At Harmony Gold: Sunset Boulevard at Stanley Avenue – the light was good and there was an open parking space in front of the offices of Harmony Gold, the film and television production company, and just around the corner from the fancy Moroccan restaurant. The light is always good here in Hollywood – harmonious and golden. That’s why they make movies here. ~ Tuesday, July 14, 2020

Echo Park Avenue: The past is here, in full color, Echo Park Avenue between Montana and Franklin Street. There’s a reason Hollywood shoots so many gritty crime stories here. This is old Los Angeles, when the town was cruel and unforgiving in the hard sunshine. There are stories here. ~ Monday, July 13, 2020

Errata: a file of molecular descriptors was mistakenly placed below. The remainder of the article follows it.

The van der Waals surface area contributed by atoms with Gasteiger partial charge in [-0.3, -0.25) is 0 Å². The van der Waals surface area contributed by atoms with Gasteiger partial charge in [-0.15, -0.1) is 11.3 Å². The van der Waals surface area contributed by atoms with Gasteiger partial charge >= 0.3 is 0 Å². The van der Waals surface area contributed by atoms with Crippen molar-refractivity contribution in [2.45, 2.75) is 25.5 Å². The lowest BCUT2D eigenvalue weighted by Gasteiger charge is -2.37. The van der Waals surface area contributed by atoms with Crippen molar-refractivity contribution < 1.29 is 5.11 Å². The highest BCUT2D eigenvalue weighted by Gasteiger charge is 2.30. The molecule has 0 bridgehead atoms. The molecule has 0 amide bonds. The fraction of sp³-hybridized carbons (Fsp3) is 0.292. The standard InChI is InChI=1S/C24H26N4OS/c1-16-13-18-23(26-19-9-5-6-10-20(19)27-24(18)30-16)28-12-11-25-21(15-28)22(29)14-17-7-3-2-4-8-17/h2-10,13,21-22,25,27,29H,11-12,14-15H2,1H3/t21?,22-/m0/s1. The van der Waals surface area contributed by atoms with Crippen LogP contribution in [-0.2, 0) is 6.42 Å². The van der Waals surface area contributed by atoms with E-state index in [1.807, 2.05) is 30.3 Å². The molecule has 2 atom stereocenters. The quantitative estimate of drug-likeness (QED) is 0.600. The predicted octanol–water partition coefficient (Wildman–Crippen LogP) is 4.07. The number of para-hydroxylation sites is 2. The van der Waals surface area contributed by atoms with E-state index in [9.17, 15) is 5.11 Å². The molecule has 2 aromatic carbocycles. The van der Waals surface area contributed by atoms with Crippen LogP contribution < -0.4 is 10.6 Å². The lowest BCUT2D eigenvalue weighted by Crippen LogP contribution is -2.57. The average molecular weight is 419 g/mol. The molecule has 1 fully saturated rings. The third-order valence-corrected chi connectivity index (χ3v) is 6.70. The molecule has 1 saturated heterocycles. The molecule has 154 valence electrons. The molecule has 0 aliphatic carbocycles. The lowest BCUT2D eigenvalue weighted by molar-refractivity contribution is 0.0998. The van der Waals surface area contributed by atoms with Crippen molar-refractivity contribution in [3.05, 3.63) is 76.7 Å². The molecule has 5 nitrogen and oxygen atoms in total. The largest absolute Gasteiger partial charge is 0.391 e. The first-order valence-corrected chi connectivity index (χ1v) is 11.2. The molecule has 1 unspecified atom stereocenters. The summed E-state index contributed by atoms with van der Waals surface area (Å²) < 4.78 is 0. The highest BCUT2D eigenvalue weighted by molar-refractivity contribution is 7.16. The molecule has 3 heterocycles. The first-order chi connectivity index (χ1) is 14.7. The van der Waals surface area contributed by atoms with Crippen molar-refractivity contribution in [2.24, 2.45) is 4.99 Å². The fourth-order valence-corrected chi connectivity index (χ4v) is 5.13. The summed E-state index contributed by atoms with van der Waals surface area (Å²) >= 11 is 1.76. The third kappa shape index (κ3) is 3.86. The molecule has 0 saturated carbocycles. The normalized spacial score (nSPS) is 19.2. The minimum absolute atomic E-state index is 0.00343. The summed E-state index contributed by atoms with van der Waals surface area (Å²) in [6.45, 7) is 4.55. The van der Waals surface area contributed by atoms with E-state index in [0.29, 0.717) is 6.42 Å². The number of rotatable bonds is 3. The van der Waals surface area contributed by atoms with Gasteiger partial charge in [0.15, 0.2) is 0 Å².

Extreme Roses: Extreme heat calls for extreme roses. One is supposed to stay home in the dark during any Extreme Heat Advisory. But the roses were calling. They were showing off. ~ Saturday, July 11, 2020

A Bit of Everything: Los Angeles is deep into summer. Just about everything is in bloom, everything for every possible mood. What will it be? Take your pick. ~ Saturday, July 11, 2020

James Baldwin: New on Sunset Boulevard, James Baldwin at Larry King Square – across the street from the CNN building and around the corner from old blues and jazz mural at Amoeba Music – soon to be gone. Amoeba Music lost their lease and has moved. The building is about to be torn down and replaced by a tall glass tower – luxury condominiums – so this is the last of this mural. Go tell it on the mountain. James Baldwin may stay. ~ Friday, July 10, 2020